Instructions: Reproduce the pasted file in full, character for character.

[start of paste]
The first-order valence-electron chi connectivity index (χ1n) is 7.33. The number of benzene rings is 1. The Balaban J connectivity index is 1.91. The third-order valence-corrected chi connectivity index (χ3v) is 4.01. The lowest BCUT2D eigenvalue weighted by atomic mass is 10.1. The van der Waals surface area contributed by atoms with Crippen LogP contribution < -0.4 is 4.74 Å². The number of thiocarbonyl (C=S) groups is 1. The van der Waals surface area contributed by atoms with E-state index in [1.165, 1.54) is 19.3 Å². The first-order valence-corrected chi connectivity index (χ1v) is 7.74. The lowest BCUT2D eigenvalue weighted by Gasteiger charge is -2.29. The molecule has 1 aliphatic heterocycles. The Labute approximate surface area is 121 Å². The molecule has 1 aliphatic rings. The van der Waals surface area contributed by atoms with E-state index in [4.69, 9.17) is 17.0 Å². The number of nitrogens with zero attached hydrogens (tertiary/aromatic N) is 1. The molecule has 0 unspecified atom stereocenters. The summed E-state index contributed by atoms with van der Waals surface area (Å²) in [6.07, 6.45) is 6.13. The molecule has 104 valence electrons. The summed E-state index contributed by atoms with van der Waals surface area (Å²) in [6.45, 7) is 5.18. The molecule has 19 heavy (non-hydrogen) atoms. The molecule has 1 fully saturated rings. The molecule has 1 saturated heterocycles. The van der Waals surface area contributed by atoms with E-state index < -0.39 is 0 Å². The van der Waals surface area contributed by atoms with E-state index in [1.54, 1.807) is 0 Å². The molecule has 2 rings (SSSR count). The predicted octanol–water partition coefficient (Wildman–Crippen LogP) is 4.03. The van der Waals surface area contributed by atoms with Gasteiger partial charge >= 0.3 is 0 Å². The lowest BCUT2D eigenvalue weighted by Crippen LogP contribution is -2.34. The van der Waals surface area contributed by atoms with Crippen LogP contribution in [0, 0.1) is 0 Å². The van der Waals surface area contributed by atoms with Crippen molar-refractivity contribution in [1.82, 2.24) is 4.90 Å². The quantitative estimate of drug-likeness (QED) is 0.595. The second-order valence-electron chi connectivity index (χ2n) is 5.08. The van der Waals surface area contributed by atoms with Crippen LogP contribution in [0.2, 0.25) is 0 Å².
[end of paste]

The first-order valence-electron chi connectivity index (χ1n) is 7.33. The number of benzene rings is 1. The Balaban J connectivity index is 1.91. The third-order valence-corrected chi connectivity index (χ3v) is 4.01. The lowest BCUT2D eigenvalue weighted by atomic mass is 10.1. The van der Waals surface area contributed by atoms with Crippen LogP contribution < -0.4 is 4.74 Å². The number of thiocarbonyl (C=S) groups is 1. The van der Waals surface area contributed by atoms with E-state index in [1.165, 1.54) is 19.3 Å². The first-order valence-corrected chi connectivity index (χ1v) is 7.74. The lowest BCUT2D eigenvalue weighted by Gasteiger charge is -2.29. The molecule has 1 aliphatic heterocycles. The Labute approximate surface area is 121 Å². The molecule has 1 aliphatic rings. The van der Waals surface area contributed by atoms with E-state index in [4.69, 9.17) is 17.0 Å². The number of nitrogens with zero attached hydrogens (tertiary/aromatic N) is 1. The molecule has 0 unspecified atom stereocenters. The summed E-state index contributed by atoms with van der Waals surface area (Å²) in [6.07, 6.45) is 6.13. The molecule has 104 valence electrons. The summed E-state index contributed by atoms with van der Waals surface area (Å²) in [6.45, 7) is 5.18. The molecule has 19 heavy (non-hydrogen) atoms. The molecule has 1 fully saturated rings. The molecule has 1 saturated heterocycles. The van der Waals surface area contributed by atoms with E-state index < -0.39 is 0 Å². The van der Waals surface area contributed by atoms with E-state index in [1.54, 1.807) is 0 Å². The molecule has 2 rings (SSSR count). The predicted octanol–water partition coefficient (Wildman–Crippen LogP) is 4.03. The van der Waals surface area contributed by atoms with Gasteiger partial charge >= 0.3 is 0 Å². The lowest BCUT2D eigenvalue weighted by Crippen LogP contribution is -2.34. The van der Waals surface area contributed by atoms with Crippen LogP contribution in [0, 0.1) is 0 Å². The van der Waals surface area contributed by atoms with Crippen molar-refractivity contribution in [1.82, 2.24) is 4.90 Å². The quantitative estimate of drug-likeness (QED) is 0.595. The second-order valence-electron chi connectivity index (χ2n) is 5.08. The van der Waals surface area contributed by atoms with Crippen LogP contribution in [0.2, 0.25) is 0 Å².